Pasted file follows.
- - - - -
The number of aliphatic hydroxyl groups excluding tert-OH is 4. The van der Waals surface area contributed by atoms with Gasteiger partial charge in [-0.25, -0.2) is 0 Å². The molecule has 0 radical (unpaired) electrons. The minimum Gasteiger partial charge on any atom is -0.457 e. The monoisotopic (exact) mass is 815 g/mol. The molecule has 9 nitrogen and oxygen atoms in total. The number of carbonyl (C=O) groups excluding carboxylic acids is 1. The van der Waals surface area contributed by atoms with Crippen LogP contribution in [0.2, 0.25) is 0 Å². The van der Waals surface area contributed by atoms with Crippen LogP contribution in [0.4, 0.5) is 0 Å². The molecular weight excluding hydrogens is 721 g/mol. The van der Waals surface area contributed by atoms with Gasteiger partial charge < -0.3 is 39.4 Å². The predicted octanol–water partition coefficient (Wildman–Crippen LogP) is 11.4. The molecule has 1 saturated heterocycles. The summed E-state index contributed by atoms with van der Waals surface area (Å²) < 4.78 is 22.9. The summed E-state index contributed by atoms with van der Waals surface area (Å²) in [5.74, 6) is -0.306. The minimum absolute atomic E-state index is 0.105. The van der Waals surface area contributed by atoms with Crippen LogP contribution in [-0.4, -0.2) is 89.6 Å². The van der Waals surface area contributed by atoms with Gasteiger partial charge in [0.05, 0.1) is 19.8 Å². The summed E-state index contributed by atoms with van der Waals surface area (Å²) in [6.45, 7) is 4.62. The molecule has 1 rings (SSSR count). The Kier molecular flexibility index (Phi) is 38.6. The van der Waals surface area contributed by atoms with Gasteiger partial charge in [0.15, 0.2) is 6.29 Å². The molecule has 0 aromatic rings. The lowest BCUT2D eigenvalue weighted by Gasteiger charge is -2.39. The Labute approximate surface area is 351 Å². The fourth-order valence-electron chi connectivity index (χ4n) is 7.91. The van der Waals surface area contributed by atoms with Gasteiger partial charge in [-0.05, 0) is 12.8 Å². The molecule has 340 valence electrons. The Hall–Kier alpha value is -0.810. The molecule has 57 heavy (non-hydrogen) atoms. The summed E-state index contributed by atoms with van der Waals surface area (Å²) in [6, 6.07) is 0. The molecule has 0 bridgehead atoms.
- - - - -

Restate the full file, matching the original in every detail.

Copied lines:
The number of aliphatic hydroxyl groups excluding tert-OH is 4. The van der Waals surface area contributed by atoms with Gasteiger partial charge in [-0.25, -0.2) is 0 Å². The molecule has 0 radical (unpaired) electrons. The minimum Gasteiger partial charge on any atom is -0.457 e. The monoisotopic (exact) mass is 815 g/mol. The molecule has 9 nitrogen and oxygen atoms in total. The number of carbonyl (C=O) groups excluding carboxylic acids is 1. The van der Waals surface area contributed by atoms with Crippen LogP contribution in [0.2, 0.25) is 0 Å². The van der Waals surface area contributed by atoms with Crippen LogP contribution in [0.4, 0.5) is 0 Å². The molecular weight excluding hydrogens is 721 g/mol. The van der Waals surface area contributed by atoms with Gasteiger partial charge < -0.3 is 39.4 Å². The predicted octanol–water partition coefficient (Wildman–Crippen LogP) is 11.4. The molecule has 1 saturated heterocycles. The summed E-state index contributed by atoms with van der Waals surface area (Å²) < 4.78 is 22.9. The summed E-state index contributed by atoms with van der Waals surface area (Å²) in [5.74, 6) is -0.306. The minimum absolute atomic E-state index is 0.105. The van der Waals surface area contributed by atoms with Crippen LogP contribution in [-0.4, -0.2) is 89.6 Å². The van der Waals surface area contributed by atoms with Gasteiger partial charge in [0.05, 0.1) is 19.8 Å². The summed E-state index contributed by atoms with van der Waals surface area (Å²) in [6.45, 7) is 4.62. The molecule has 1 rings (SSSR count). The Kier molecular flexibility index (Phi) is 38.6. The van der Waals surface area contributed by atoms with Gasteiger partial charge in [0.15, 0.2) is 6.29 Å². The molecule has 0 aromatic rings. The lowest BCUT2D eigenvalue weighted by Gasteiger charge is -2.39. The Labute approximate surface area is 351 Å². The fourth-order valence-electron chi connectivity index (χ4n) is 7.91. The van der Waals surface area contributed by atoms with Gasteiger partial charge in [-0.05, 0) is 12.8 Å². The molecule has 340 valence electrons. The Hall–Kier alpha value is -0.810. The molecule has 57 heavy (non-hydrogen) atoms. The summed E-state index contributed by atoms with van der Waals surface area (Å²) in [6, 6.07) is 0. The molecule has 0 bridgehead atoms.